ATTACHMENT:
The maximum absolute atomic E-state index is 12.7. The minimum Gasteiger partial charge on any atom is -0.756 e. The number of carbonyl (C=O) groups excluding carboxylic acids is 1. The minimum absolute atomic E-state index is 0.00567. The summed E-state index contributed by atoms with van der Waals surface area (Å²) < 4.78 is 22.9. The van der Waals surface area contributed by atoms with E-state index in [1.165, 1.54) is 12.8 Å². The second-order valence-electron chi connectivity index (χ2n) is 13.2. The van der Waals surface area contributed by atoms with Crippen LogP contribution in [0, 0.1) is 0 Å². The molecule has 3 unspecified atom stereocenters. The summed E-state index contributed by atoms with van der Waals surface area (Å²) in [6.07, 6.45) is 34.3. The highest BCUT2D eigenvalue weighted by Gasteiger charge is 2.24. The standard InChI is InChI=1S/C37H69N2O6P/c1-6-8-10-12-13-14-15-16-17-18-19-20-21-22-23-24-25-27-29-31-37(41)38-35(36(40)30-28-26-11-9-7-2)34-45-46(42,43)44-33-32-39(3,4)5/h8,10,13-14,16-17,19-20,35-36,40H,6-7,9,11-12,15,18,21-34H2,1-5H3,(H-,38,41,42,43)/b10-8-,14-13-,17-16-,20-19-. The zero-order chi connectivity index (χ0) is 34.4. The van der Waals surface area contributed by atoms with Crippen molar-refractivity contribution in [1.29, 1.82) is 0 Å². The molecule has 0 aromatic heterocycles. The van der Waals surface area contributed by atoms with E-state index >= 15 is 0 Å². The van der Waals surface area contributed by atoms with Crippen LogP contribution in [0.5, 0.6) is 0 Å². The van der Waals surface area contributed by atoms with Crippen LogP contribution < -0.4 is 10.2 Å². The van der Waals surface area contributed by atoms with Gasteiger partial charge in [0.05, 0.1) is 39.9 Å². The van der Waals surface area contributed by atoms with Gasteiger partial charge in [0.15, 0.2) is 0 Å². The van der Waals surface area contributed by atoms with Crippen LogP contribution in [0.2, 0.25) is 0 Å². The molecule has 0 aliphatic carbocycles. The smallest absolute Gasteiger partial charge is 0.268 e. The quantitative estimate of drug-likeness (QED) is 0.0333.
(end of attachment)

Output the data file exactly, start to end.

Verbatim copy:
The maximum absolute atomic E-state index is 12.7. The minimum Gasteiger partial charge on any atom is -0.756 e. The number of carbonyl (C=O) groups excluding carboxylic acids is 1. The minimum absolute atomic E-state index is 0.00567. The summed E-state index contributed by atoms with van der Waals surface area (Å²) < 4.78 is 22.9. The van der Waals surface area contributed by atoms with E-state index in [1.165, 1.54) is 12.8 Å². The second-order valence-electron chi connectivity index (χ2n) is 13.2. The van der Waals surface area contributed by atoms with Crippen LogP contribution in [0, 0.1) is 0 Å². The molecule has 3 unspecified atom stereocenters. The summed E-state index contributed by atoms with van der Waals surface area (Å²) in [6.07, 6.45) is 34.3. The highest BCUT2D eigenvalue weighted by Gasteiger charge is 2.24. The standard InChI is InChI=1S/C37H69N2O6P/c1-6-8-10-12-13-14-15-16-17-18-19-20-21-22-23-24-25-27-29-31-37(41)38-35(36(40)30-28-26-11-9-7-2)34-45-46(42,43)44-33-32-39(3,4)5/h8,10,13-14,16-17,19-20,35-36,40H,6-7,9,11-12,15,18,21-34H2,1-5H3,(H-,38,41,42,43)/b10-8-,14-13-,17-16-,20-19-. The zero-order chi connectivity index (χ0) is 34.4. The van der Waals surface area contributed by atoms with Crippen molar-refractivity contribution in [1.29, 1.82) is 0 Å². The molecule has 0 aromatic heterocycles. The van der Waals surface area contributed by atoms with E-state index >= 15 is 0 Å². The van der Waals surface area contributed by atoms with Crippen LogP contribution in [0.5, 0.6) is 0 Å². The van der Waals surface area contributed by atoms with Crippen LogP contribution < -0.4 is 10.2 Å². The van der Waals surface area contributed by atoms with Gasteiger partial charge in [0.05, 0.1) is 39.9 Å². The van der Waals surface area contributed by atoms with Gasteiger partial charge in [0.15, 0.2) is 0 Å². The van der Waals surface area contributed by atoms with Crippen LogP contribution in [0.2, 0.25) is 0 Å². The molecule has 0 aliphatic carbocycles. The smallest absolute Gasteiger partial charge is 0.268 e. The quantitative estimate of drug-likeness (QED) is 0.0333.